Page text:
Contamination risks

French manufacturer Lactalis, a specialist in dairy products, including infant milk formula, hit the headlines in December 2017 due to a contaminated milk scandal that affected its French manufacturing plant. The company was forced to recall approximately 12 million boxes of baby milk from 83 countries due to a salmonella outbreak at their manufacturing plant. A total of 37 cases were reported across France, Spain and Greece of babies suffering from salmonella after consuming the formula. Media reports suggested these instances were only the tip of the iceberg.

Traces of salmonella bacteria were detected on a mop and a tile near drying equipment at the Mayenne factory in August and again in November 2018. However, these were not flagged up, and no alarm was raised because there was no evidence the bacteria entered the production line.

Within a cleanroom environment, with the correct cleaning regime and right handling of the products, it is unlikely this kind of bacteria would be present let alone contaminate the formula.

A building partner

Puracore’s experience in supplying cleanrooms to dairy and infant nutrition manufacturers does not stop at one project.

Glanbia, an international nutrition and ingredients group based in Ireland, required a fully flush and FM-approved (Factory Mutual) cleanroom system to house its dairy foods processing and packing rooms.
The company also needed changing areas for personnel. These cleanrooms are utilised to control and prevent contamination like the recent Salmonella outbreak by creating controlled environments with clean airflow and providing flush, easy-to-clean areas.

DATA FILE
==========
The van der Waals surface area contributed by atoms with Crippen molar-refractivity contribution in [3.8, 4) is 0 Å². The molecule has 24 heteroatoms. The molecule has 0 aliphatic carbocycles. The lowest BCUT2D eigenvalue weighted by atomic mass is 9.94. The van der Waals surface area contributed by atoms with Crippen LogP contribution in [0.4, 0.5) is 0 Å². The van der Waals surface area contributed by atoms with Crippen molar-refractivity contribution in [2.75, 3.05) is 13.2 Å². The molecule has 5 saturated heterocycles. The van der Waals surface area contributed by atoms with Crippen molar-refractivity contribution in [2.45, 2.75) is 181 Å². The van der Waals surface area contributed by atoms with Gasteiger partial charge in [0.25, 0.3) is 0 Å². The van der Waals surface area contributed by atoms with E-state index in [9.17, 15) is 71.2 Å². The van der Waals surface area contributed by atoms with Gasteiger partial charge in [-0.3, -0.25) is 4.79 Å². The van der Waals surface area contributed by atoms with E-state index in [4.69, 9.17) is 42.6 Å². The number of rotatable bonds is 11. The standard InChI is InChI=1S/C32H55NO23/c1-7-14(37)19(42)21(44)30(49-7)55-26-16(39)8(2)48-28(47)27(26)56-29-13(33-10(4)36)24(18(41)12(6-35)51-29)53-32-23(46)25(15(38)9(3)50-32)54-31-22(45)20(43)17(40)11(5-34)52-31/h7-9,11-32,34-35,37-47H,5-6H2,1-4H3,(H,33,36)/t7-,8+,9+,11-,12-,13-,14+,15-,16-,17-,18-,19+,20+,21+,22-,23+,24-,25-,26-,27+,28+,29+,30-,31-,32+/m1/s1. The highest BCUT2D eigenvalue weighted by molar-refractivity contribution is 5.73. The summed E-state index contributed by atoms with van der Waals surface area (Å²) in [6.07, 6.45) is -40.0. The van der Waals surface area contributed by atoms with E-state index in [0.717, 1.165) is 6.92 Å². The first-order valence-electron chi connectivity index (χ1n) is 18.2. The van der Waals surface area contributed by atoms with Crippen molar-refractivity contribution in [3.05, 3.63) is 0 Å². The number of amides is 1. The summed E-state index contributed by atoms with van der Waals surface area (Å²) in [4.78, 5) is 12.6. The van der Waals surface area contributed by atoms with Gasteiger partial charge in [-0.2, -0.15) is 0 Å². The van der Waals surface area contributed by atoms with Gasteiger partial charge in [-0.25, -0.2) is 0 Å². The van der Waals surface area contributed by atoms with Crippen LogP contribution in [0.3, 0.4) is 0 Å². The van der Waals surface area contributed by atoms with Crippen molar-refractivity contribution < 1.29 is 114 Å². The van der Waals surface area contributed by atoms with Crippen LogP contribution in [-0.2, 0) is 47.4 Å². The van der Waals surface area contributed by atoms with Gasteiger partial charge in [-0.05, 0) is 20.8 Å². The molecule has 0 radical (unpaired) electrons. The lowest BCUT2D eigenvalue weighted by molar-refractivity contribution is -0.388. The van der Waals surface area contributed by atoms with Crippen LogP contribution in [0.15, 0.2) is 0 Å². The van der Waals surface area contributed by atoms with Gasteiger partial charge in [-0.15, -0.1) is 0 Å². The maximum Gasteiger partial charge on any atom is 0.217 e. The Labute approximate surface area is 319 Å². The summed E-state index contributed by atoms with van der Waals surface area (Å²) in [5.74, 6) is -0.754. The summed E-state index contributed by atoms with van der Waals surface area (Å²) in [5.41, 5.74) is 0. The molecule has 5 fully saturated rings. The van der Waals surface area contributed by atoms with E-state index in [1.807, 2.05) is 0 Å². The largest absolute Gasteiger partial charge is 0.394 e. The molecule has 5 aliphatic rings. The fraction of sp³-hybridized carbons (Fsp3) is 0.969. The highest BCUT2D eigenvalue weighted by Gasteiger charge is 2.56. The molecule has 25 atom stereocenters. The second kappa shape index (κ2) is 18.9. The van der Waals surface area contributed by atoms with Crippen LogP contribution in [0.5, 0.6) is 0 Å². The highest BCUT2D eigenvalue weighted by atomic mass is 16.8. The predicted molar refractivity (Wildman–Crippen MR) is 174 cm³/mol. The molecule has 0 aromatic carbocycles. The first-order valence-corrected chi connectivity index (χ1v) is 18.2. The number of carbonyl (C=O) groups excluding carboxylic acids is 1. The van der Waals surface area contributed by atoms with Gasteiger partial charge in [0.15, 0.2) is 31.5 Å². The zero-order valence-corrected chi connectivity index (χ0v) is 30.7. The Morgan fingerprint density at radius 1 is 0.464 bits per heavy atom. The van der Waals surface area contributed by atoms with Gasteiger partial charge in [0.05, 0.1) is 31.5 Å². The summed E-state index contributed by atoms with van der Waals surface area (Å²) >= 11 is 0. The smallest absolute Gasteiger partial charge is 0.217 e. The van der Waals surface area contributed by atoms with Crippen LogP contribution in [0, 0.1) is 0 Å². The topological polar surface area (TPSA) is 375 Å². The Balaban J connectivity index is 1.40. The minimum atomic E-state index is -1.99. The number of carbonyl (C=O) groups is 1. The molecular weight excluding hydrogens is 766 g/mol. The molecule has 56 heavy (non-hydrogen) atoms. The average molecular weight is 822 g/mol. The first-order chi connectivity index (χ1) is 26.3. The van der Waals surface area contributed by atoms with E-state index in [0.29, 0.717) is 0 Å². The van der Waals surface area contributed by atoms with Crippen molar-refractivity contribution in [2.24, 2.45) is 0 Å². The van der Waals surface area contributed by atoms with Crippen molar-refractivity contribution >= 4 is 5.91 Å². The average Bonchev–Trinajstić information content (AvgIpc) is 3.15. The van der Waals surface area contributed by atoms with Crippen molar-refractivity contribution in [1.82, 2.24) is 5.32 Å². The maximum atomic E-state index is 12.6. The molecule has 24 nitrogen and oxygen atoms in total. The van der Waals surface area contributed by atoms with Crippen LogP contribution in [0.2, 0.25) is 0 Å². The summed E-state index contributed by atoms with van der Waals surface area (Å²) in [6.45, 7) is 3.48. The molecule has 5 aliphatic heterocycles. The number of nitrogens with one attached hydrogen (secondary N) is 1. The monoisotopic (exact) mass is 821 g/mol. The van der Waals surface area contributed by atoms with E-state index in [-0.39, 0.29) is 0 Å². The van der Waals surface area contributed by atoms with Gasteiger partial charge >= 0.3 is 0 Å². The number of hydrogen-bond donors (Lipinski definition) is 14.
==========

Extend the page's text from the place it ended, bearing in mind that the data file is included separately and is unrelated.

The Puracore team worked alongside architects and installers to design a cleanroom system that would work with the complicated system of pipelines, extraction units and supporting walls.

The design team took original drawings of the devised cleanroom system and applied Puracore’s own panel system to it, adjusting each individual panel, window, door, infill and accessory to create the most cost-effective, efficient and flush cleanroom.

Components were then tailor-made to the project to fit the complex systems while deliveries were scheduled to align seamlessly with the installer.

Puracore supplied the 1,400 sqm of bespoke wall, liner and ceilings panels along with door systems and a number of custom windows.

The team advised the use of 50 mm wall and ceiling panels alongside 17.5 mm wall liner panels, both with an aluminium honeycomb core and faced with PVC white food safe laminate.

The flexibility of the Puracore system allowed panels to span over three floors and up to nine metres, while accommodating extractors, pipelines, and steel supports in a semi-open or exposed manner as specified by the customer.

The system supplied also included roller doors, personnel doors and flush double glazed vision panels.

There are many ways that powdered dairy products and infant formulas can be contaminated during their production. But, by utilising cleanroom technologies, the chances of contaminants and bacteria being able to survive and spread as airborne particulates is significantly lower.

N.B. This article is featured in the April 2019 issue of Cleanroom Technology.

The digital edition is available online.

Featured Companies

Puracore (more information, website)